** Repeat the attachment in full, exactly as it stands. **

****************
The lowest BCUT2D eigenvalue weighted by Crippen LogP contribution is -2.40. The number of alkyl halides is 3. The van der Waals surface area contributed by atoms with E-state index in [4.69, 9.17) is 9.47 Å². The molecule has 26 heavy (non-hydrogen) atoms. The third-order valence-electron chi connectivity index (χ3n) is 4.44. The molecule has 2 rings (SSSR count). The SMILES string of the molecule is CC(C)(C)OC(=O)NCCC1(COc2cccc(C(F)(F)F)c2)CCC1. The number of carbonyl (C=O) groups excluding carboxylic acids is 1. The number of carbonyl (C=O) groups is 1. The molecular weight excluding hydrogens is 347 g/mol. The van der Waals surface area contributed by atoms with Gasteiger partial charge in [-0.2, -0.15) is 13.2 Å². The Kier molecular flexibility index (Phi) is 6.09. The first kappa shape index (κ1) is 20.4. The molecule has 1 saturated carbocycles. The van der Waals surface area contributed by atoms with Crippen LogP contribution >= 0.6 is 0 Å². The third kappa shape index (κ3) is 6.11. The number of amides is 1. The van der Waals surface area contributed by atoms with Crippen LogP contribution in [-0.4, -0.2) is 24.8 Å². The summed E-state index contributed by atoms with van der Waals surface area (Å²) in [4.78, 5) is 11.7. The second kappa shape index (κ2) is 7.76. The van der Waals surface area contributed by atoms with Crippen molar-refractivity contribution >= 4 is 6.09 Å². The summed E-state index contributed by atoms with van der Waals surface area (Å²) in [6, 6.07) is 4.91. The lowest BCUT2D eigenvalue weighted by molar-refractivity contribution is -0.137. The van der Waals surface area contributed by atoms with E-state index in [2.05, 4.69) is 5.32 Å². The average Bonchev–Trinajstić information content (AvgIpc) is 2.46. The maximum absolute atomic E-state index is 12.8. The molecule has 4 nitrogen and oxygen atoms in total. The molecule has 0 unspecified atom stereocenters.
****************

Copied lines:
The lowest BCUT2D eigenvalue weighted by Crippen LogP contribution is -2.40. The number of alkyl halides is 3. The van der Waals surface area contributed by atoms with E-state index in [4.69, 9.17) is 9.47 Å². The molecule has 26 heavy (non-hydrogen) atoms. The third-order valence-electron chi connectivity index (χ3n) is 4.44. The molecule has 2 rings (SSSR count). The SMILES string of the molecule is CC(C)(C)OC(=O)NCCC1(COc2cccc(C(F)(F)F)c2)CCC1. The number of carbonyl (C=O) groups excluding carboxylic acids is 1. The number of carbonyl (C=O) groups is 1. The molecular weight excluding hydrogens is 347 g/mol. The van der Waals surface area contributed by atoms with Gasteiger partial charge in [-0.2, -0.15) is 13.2 Å². The Kier molecular flexibility index (Phi) is 6.09. The first kappa shape index (κ1) is 20.4. The molecule has 1 saturated carbocycles. The van der Waals surface area contributed by atoms with Crippen LogP contribution >= 0.6 is 0 Å². The third kappa shape index (κ3) is 6.11. The number of amides is 1. The van der Waals surface area contributed by atoms with Crippen LogP contribution in [-0.4, -0.2) is 24.8 Å². The summed E-state index contributed by atoms with van der Waals surface area (Å²) in [4.78, 5) is 11.7. The second kappa shape index (κ2) is 7.76. The van der Waals surface area contributed by atoms with Crippen molar-refractivity contribution >= 4 is 6.09 Å². The summed E-state index contributed by atoms with van der Waals surface area (Å²) in [6, 6.07) is 4.91. The lowest BCUT2D eigenvalue weighted by molar-refractivity contribution is -0.137. The van der Waals surface area contributed by atoms with E-state index in [2.05, 4.69) is 5.32 Å². The average Bonchev–Trinajstić information content (AvgIpc) is 2.46. The maximum absolute atomic E-state index is 12.8. The molecule has 4 nitrogen and oxygen atoms in total. The molecule has 0 unspecified atom stereocenters.